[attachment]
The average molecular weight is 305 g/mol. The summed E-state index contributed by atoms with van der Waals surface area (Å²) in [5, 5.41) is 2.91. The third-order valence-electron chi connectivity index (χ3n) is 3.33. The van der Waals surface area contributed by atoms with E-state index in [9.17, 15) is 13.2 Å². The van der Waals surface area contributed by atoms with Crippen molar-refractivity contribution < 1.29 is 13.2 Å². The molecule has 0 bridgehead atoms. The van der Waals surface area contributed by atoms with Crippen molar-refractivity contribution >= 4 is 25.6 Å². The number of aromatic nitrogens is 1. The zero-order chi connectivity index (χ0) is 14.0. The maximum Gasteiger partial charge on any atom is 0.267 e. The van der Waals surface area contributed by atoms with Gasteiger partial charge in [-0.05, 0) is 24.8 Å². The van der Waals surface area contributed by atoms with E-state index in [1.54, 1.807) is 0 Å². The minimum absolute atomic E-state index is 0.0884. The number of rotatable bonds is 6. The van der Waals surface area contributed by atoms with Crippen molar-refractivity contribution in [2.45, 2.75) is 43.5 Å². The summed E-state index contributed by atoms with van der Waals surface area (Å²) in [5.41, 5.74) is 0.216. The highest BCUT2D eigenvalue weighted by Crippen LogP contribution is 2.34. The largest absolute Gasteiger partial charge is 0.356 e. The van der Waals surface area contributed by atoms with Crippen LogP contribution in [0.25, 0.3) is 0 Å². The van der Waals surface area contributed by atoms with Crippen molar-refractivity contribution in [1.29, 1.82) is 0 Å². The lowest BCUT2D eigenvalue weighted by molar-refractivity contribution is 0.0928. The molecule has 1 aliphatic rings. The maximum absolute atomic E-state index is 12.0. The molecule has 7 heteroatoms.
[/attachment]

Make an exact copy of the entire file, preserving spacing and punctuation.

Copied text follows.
The average molecular weight is 305 g/mol. The summed E-state index contributed by atoms with van der Waals surface area (Å²) in [5, 5.41) is 2.91. The third-order valence-electron chi connectivity index (χ3n) is 3.33. The van der Waals surface area contributed by atoms with E-state index in [9.17, 15) is 13.2 Å². The van der Waals surface area contributed by atoms with Crippen molar-refractivity contribution < 1.29 is 13.2 Å². The molecule has 0 bridgehead atoms. The van der Waals surface area contributed by atoms with Crippen molar-refractivity contribution >= 4 is 25.6 Å². The number of aromatic nitrogens is 1. The zero-order chi connectivity index (χ0) is 14.0. The maximum Gasteiger partial charge on any atom is 0.267 e. The van der Waals surface area contributed by atoms with Gasteiger partial charge in [-0.05, 0) is 24.8 Å². The van der Waals surface area contributed by atoms with E-state index in [1.54, 1.807) is 0 Å². The minimum absolute atomic E-state index is 0.0884. The number of rotatable bonds is 6. The van der Waals surface area contributed by atoms with Crippen molar-refractivity contribution in [2.45, 2.75) is 43.5 Å². The summed E-state index contributed by atoms with van der Waals surface area (Å²) in [5.41, 5.74) is 0.216. The highest BCUT2D eigenvalue weighted by Crippen LogP contribution is 2.34. The largest absolute Gasteiger partial charge is 0.356 e. The van der Waals surface area contributed by atoms with Crippen LogP contribution in [0.25, 0.3) is 0 Å². The van der Waals surface area contributed by atoms with Crippen molar-refractivity contribution in [1.29, 1.82) is 0 Å². The lowest BCUT2D eigenvalue weighted by molar-refractivity contribution is 0.0928. The molecule has 1 aliphatic rings. The maximum absolute atomic E-state index is 12.0. The molecule has 7 heteroatoms.